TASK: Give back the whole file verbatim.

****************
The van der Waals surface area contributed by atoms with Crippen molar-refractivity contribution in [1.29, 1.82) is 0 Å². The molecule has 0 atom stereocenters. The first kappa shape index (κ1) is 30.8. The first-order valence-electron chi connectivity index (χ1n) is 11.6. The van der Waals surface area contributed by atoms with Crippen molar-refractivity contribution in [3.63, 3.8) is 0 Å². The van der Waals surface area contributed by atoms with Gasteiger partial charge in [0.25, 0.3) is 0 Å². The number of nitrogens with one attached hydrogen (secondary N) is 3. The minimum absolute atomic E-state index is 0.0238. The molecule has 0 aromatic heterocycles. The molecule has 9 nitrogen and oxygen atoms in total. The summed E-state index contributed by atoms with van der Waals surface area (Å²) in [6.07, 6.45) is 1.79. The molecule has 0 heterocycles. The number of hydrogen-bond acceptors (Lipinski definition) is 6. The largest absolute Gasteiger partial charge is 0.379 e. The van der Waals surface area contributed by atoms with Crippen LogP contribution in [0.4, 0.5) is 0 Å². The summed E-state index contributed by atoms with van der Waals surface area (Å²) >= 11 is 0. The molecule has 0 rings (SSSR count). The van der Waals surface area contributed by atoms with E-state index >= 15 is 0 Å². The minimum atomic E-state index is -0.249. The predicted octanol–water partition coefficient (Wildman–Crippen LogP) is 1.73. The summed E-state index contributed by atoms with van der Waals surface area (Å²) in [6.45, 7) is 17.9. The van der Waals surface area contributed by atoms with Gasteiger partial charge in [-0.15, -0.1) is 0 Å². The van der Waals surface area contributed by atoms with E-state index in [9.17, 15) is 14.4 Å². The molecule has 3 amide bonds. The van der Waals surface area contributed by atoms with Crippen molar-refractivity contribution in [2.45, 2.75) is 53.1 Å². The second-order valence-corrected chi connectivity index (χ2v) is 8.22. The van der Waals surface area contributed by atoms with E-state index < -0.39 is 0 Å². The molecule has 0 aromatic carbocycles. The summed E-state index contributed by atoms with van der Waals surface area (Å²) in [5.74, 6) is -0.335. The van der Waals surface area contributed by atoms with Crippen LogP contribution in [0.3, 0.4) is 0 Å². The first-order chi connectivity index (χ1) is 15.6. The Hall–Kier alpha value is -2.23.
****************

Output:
The van der Waals surface area contributed by atoms with Crippen molar-refractivity contribution in [1.29, 1.82) is 0 Å². The molecule has 0 atom stereocenters. The first kappa shape index (κ1) is 30.8. The first-order valence-electron chi connectivity index (χ1n) is 11.6. The van der Waals surface area contributed by atoms with Crippen molar-refractivity contribution in [3.63, 3.8) is 0 Å². The van der Waals surface area contributed by atoms with Gasteiger partial charge in [0.25, 0.3) is 0 Å². The number of nitrogens with one attached hydrogen (secondary N) is 3. The minimum absolute atomic E-state index is 0.0238. The molecule has 0 aromatic heterocycles. The molecule has 9 nitrogen and oxygen atoms in total. The summed E-state index contributed by atoms with van der Waals surface area (Å²) in [6.07, 6.45) is 1.79. The molecule has 0 heterocycles. The number of hydrogen-bond acceptors (Lipinski definition) is 6. The largest absolute Gasteiger partial charge is 0.379 e. The van der Waals surface area contributed by atoms with Crippen LogP contribution in [0.4, 0.5) is 0 Å². The summed E-state index contributed by atoms with van der Waals surface area (Å²) >= 11 is 0. The molecule has 0 rings (SSSR count). The van der Waals surface area contributed by atoms with E-state index >= 15 is 0 Å². The minimum atomic E-state index is -0.249. The predicted octanol–water partition coefficient (Wildman–Crippen LogP) is 1.73. The summed E-state index contributed by atoms with van der Waals surface area (Å²) in [6.45, 7) is 17.9. The van der Waals surface area contributed by atoms with Gasteiger partial charge in [-0.15, -0.1) is 0 Å². The van der Waals surface area contributed by atoms with E-state index in [9.17, 15) is 14.4 Å². The molecule has 3 amide bonds. The van der Waals surface area contributed by atoms with Crippen molar-refractivity contribution in [2.45, 2.75) is 53.1 Å². The second-order valence-corrected chi connectivity index (χ2v) is 8.22. The van der Waals surface area contributed by atoms with E-state index < -0.39 is 0 Å². The molecule has 0 aromatic carbocycles. The summed E-state index contributed by atoms with van der Waals surface area (Å²) in [5.74, 6) is -0.335. The van der Waals surface area contributed by atoms with Crippen LogP contribution in [0.3, 0.4) is 0 Å². The first-order chi connectivity index (χ1) is 15.6. The Hall–Kier alpha value is -2.23.